Mediating the effects of work–life conflict between transformational leadership and health-care workers’ job satisfaction and psychological wellbeing


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Abstract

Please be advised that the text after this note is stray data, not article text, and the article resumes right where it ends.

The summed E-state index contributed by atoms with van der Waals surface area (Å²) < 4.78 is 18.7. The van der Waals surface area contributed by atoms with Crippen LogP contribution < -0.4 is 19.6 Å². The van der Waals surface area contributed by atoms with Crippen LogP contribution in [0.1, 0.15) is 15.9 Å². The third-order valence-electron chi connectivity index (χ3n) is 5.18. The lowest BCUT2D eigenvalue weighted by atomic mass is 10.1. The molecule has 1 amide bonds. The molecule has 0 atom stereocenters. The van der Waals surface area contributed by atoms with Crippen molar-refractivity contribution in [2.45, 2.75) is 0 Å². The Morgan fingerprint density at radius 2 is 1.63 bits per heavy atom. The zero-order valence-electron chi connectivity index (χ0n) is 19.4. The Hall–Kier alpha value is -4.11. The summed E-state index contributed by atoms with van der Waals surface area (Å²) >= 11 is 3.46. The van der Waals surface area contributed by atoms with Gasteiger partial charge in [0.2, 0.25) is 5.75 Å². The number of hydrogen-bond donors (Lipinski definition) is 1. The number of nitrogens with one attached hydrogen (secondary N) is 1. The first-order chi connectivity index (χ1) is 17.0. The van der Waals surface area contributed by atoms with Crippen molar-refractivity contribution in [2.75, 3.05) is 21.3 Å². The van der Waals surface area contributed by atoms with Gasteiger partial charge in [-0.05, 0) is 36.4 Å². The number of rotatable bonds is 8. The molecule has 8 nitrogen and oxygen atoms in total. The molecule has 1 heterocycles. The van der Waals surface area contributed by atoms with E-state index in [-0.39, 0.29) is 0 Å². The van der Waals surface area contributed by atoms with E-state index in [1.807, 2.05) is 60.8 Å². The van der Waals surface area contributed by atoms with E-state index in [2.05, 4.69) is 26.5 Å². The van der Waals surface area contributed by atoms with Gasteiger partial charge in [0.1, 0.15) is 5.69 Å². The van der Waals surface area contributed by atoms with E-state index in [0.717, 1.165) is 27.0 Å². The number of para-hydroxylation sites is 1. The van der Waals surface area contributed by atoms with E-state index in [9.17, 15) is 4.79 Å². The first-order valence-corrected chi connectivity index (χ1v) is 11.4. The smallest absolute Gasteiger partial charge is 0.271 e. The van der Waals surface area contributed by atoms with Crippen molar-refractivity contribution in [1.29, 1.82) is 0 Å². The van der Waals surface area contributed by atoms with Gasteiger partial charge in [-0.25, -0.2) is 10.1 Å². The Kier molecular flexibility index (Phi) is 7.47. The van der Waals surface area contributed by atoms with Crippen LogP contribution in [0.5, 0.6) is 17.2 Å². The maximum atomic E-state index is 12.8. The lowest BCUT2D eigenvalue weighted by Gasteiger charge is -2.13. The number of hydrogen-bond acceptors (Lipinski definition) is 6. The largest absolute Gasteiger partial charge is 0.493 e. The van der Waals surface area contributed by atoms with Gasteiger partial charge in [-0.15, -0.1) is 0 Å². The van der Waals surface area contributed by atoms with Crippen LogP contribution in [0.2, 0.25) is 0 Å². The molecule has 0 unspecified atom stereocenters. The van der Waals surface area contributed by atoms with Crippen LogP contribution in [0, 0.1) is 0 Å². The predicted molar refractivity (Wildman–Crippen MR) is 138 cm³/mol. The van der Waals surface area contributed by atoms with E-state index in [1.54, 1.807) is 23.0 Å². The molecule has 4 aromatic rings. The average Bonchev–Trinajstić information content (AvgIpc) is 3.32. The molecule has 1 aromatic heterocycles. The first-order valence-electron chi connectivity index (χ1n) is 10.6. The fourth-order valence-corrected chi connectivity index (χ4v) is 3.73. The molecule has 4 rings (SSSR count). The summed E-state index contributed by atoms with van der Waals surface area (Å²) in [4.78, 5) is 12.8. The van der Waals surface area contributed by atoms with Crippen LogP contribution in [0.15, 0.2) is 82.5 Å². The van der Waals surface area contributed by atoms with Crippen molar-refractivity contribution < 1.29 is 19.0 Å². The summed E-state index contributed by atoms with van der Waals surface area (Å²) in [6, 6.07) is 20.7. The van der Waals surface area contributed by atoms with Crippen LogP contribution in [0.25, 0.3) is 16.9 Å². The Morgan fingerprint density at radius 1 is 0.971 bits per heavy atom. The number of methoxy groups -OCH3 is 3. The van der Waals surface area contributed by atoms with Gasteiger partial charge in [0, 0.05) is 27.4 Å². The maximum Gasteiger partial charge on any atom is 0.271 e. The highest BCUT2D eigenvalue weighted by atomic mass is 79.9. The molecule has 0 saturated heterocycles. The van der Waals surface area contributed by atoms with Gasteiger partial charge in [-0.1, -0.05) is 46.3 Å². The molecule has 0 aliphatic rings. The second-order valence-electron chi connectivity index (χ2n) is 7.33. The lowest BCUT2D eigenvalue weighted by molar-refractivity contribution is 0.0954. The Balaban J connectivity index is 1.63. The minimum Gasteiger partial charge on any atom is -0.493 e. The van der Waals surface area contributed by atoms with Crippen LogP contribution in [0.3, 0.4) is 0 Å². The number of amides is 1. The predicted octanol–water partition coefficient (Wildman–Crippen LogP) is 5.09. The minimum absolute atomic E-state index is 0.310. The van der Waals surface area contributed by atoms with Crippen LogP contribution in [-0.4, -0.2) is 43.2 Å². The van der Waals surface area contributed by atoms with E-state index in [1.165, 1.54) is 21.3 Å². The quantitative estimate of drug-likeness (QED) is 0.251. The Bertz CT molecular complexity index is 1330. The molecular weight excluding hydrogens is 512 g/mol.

Mediating the effects of work–life conflict between transformational leadership and health-care workers’ job satisfaction and psychological wellbeingAimTo explore the mediating effects of work–life conflict between transformational leadership and job satisfaction and psychological wellbeing.BackgroundThe importance of work–life balance for job satisfaction and wellbeing among health-care employees is well-recognized. Evidence shows that transformational leadership style is linked to psychological wellbeing. It is possible that transformational leadership is also associated with employees’ perceptions of work–life conflict, thereby influencing their job satisfaction and wellbeing.MethodsA longitudinal design was used where staff working within Danish elderly care completed a questionnaire at baseline and 18-month follow-up (N = 188).ResultsRegression analyses showed that transformational leadership style was directly associated with perceptions of work–life conflict, job satisfaction and psychological wellbeing. Work–life conflict mediated between transformational leadership and wellbeing, but not job satisfaction.ConclusionThe findings suggest transformational leadership style may improve perceptions of work–life balance and employee wellbeing.Implications for nursing management|Managers should adopt transformational leadership styles to reduce work–life conflict and enhance the wellbeing of their staff.

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